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It is easier for companies that have already included the remote work option in their organizational structure. Industries such as IT and marketing are at the forefront. For those who have no experience with remote work, this can be a challenge at first. Maybe you can feel isolated or overwhelmed - but it doesn't have to stay that way. Meanwhile, it is difficult to talk about effective work where there is a lack of trust between managers and employees.
Current situation poses a great challenge for many companies: they have to enable their employees to work remotely for a while. How to deal with these challenges?
There is no such thing as a perfect strategy, with which every company member works at their best in the home office. But there are a few methods and ways you can help your employees adapt to the remote office. What can HR do to successfully introduce and manage remote work in the company? In this post we have summarized some of these tips and show you how HR managers can support their employees.
In an office it is easy to briefly go to the colleagues and to exchange information about the status of the current project.
To make it easier to switch to the home office, take the time for your team, ask about their needs and find out how you can support your employees so that they can work in a focused manner. Make your team aware of how homework affects their day-to-day work and maintain open and honest communication to promote trust and productivity.
We achieve the appropriate effects by:
- Communication channel for the entire company: each of our employees stays logged on to the Slack communication channel during business hours. On Slack we have general channels - one for communication of all employees (where everyone can comment), the other - with a bulletin board (where we publish important information for everyone). Each department has a separate channel (e.g. marketing or programmers), in addition, they are created on a regular basis, as needed, by teams working on specific projects.
- Daily department meetings: employees of individual departments "meet" every day at a set time as part of a short daily - during a teleconference ( you can use Hangouts, Zoom or Skype). We organized a meeting once a week - during which the department plans work for the whole week.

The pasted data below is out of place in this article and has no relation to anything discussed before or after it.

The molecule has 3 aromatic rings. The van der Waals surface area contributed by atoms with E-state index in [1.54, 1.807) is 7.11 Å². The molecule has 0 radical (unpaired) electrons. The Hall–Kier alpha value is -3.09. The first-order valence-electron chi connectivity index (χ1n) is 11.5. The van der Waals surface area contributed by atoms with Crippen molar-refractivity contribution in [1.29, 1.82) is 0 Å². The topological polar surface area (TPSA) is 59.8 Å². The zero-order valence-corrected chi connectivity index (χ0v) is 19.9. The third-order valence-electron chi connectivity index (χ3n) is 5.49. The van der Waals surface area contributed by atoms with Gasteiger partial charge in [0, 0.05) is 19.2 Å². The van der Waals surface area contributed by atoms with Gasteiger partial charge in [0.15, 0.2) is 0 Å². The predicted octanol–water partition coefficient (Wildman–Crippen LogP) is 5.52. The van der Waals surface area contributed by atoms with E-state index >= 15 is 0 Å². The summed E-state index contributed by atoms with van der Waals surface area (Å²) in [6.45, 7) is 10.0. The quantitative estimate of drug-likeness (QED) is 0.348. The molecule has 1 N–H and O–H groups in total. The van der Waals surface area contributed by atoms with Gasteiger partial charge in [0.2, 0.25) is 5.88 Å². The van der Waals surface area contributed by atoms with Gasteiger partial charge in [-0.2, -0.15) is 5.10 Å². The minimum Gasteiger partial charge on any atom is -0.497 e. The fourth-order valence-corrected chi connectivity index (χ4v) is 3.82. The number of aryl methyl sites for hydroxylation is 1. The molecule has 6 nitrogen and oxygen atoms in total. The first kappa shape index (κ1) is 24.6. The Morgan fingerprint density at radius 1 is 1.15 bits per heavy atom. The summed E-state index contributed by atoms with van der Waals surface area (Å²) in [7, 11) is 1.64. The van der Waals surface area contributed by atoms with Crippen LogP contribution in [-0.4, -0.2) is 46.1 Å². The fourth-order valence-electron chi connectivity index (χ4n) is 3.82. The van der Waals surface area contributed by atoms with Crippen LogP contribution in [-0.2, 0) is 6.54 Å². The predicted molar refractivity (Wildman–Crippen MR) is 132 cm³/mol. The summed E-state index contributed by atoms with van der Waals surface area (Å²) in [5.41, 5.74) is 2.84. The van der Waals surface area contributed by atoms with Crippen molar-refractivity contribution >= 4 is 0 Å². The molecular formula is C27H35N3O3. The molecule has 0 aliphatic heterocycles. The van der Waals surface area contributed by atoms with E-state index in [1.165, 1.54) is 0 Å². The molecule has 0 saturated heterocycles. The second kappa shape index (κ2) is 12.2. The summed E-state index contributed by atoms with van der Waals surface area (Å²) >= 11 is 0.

- Meetings of heads of departments: meetings of heads of departments are also regularly organized. Often by teleconference - so that everyone can participate.
- Project group meetings: individual projects often require collaboration between people from different departments. If they cannot meet face to face - we successfully replace such meetings with teleconferences.
To maintain efficient communication, we use, as already mentioned, Slack also you can use Mattermost. As an aid app for HR managers, we use BrainyHR - it helps us to have all information about everything in one place, it's really very comfortable and saves our time. For meetings, our favorite tool is the hangout - allowing not only voice chat, but also video conferencing, sending text messages (e.g. when you need to paste links) and screen sharing.
Use video conferencing
If you work from home, it is very tempting to turn off the camera in the video call. As an HR manager, you should resist this urge, because face-to-face conversations are very important, even if they “only” take place virtually. Set a good example, turn on your camera, and encourage your employees to do the same.
Schedule 1-to-1 daily meetings
When you are working from home, you can quickly feel a little alone or isolated. So that this feeling does not arise among your employees, we recommend planning informal, 15-minute discussion slots in which you are available for your team. This gives employees the opportunity to contact you and talk about possible challenges.
Stand-up meeting in the morning
Social distancing does not have to mean that communication or brainstorming in the team no longer takes place. Use tools such as Zoom or GoToMeeting to start the working day in a personal group. Schedule a 5- to 10-minute team meeting in the morning to share project updates, discuss obstacles, and solve problems together.
Remote work creates a lot of problems. One of them is the lack of an “information wind”, a quick exchange of ideas. When your colleagues are scattered in different corners of the world and time zones, it is difficult to quickly discuss a problem with them.
I want to recommend the book for you "Remote: Office Not Required" by Jason Fried and David Heinemeier Hansson. It describes the phenomenon of remote work, how to use its advantages and how to alleviate the imperfections of this approach. The book will be useful for entrepreneurs who are considering a full or partial transition to their team's remote work, but also helpful for employees and freelancers who want to work effectively.